Just get excited about the omurice moment!
Also Arman’s constant quest to find love.
And then the blow up with Rikopin.
ugh – I’m just so excited for you to discover this show!
Some people argue that Boys and Girls in the City is the best – but I love all the different iterations equally. So get pumped for…
Terrace House Aloha State
Welcome to Terrace House: Aloha State – the only version that is clearly aimed at attracting an international (cough – American – cough) audience.
Aloha State aired from 2016-2017 and has a very different tone. The house is twice as big, there are many part-Japanese members, and more English spoken. It feels a lot more international – which to me is both a good thing and a bad thing. I love watching this show to discover the Japanese culture – but I appreciate the effort they are putting into to bridge the gap.
This iteration starts with Lauren – a model/illustrator; Yuya – an actor; Avian – a swimsuit designer; Eric – a carpenter; Naomi – who has no clue what’s she’s doing; and Yusuke – a musician. Throughout the show, we also get to enjoy Guy, Taishi, Niki, Cheri and Wez.
Again with the slow burn stratification – Guy has the most magical moment on this show. I legitimately squealed. I’m not saying anything else – but you will know the moment when it happens.
One of the memorable moments for me in Aloha State happens in a later part/season- when two of the American-Japanese girls who are clearly tired of speaking Japanese, exasperated with their experience, and beyond frustrated with each other – just start yelling at each other in English. It feels out of place, it’s odd – but highly fascinating and finally I can understand what they are saying and hear the tone of voice.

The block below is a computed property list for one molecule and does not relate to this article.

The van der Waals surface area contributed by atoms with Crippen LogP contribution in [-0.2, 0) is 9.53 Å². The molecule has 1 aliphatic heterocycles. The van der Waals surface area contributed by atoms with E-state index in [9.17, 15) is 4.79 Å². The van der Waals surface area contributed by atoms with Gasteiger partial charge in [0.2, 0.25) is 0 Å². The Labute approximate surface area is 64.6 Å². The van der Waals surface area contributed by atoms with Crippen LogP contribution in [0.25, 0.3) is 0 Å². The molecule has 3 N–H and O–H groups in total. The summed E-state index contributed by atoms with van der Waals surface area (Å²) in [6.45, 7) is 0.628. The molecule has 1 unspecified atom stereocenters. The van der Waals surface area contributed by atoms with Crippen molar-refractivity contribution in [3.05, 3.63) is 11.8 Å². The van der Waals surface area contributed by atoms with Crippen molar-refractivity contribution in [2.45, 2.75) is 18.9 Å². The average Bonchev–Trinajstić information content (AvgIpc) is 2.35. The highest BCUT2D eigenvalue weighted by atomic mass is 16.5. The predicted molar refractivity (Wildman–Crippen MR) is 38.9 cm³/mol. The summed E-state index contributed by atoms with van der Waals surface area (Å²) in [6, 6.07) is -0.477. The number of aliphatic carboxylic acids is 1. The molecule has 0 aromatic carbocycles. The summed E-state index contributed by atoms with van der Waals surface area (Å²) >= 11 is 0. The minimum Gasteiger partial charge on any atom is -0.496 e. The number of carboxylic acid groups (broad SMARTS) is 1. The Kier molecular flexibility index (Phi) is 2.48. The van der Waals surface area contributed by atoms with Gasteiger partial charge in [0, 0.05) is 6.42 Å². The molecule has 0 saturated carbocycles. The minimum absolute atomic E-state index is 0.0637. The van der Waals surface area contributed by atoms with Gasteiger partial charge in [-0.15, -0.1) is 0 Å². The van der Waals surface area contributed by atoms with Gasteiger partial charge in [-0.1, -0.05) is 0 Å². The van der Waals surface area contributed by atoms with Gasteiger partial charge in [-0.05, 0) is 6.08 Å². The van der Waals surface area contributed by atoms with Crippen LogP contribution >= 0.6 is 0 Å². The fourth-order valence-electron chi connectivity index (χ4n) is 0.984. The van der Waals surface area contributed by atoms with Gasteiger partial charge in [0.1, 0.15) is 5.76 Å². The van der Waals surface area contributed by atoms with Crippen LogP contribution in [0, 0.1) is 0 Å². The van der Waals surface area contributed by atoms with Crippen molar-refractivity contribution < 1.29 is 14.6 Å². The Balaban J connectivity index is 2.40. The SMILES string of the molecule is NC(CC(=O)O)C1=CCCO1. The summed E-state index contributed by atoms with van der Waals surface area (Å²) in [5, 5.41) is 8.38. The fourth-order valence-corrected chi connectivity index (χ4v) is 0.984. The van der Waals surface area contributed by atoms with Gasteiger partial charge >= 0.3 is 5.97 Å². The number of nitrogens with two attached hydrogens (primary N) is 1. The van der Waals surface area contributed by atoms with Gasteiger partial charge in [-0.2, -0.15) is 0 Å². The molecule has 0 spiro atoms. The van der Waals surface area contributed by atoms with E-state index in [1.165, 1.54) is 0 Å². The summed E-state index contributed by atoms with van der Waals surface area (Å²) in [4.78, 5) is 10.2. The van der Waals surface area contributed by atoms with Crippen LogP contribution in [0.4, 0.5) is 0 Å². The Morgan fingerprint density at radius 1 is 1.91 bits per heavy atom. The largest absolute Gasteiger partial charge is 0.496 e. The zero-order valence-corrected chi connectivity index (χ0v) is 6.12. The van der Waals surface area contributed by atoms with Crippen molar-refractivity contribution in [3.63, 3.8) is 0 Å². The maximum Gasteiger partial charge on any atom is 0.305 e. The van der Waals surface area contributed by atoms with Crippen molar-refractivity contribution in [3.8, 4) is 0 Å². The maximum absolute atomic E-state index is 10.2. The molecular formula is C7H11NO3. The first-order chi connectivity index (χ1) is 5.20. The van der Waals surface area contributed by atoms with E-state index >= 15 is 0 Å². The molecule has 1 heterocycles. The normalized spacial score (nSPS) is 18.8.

This show also has a lot of ‘throw-back’ moments. Members who have moved on, come back to date and visit current members. They talk about Boys and Girls in the City – and reference their ‘favourite’ episodes. It’s amazing.
Again – with the push for a more English Audience – Lauren did a small American press tour and it is fascinating to hear her thoughts. (There are not many spoilers in this – but best not to watch if you haven’t seen the show).
Currently, you can watch Terrace House: Opening New Doors
Terrace House: Opening New Doors started airing the fall of 2017 and released it’s 3rd season today.
I’m obsessed with this show. I’m going to go ahead and say this is my favourite iteration yet.
Our starting cast this season is phenomenal. We’ve got: Ami – a university student; Yuudai – a “chef”; Mizuki – a freelance writer; Taka – a snowboarder; Tsubasa – an ice hockey player; and Shion – a model.
I adore Tsubasa. She is my all time favourite female member. I just cannot begin to explain how much I want her and Shion to be a thing. Yuudai’s lack of ambition is a stark contrast to the rest of the cast. Ami
But beyond the cast – I think this is my all-time favourite house. I love the combination of the wood and Japanese design. Even with bunk beds, the girls room is truly stunning.
With Opening New Doors, we get to experience more of Japan’s natural beauty. It feels like a breath of fresh air. A break from city life – slowed down and more authentic.
Which is very similar to how The Guardian explained the viewing experience:
“Yet despite the narrative crawling along, you can’t simply scroll through Instagram to pass the time – instead, you’re forced to keep your eyes glued to the screen lest you lose track of the subtitles. It’s impossible to multitask while watching Terrace House – the show will have you remembering how it felt to have a pre-social media attention span in no time.”
Taking the time to appreciate this show is a large reason why I love this show. You really need to commit to it and when you do – the show rewards you.
Terrace House streams on Netflix with new episodes arriving on July 31st.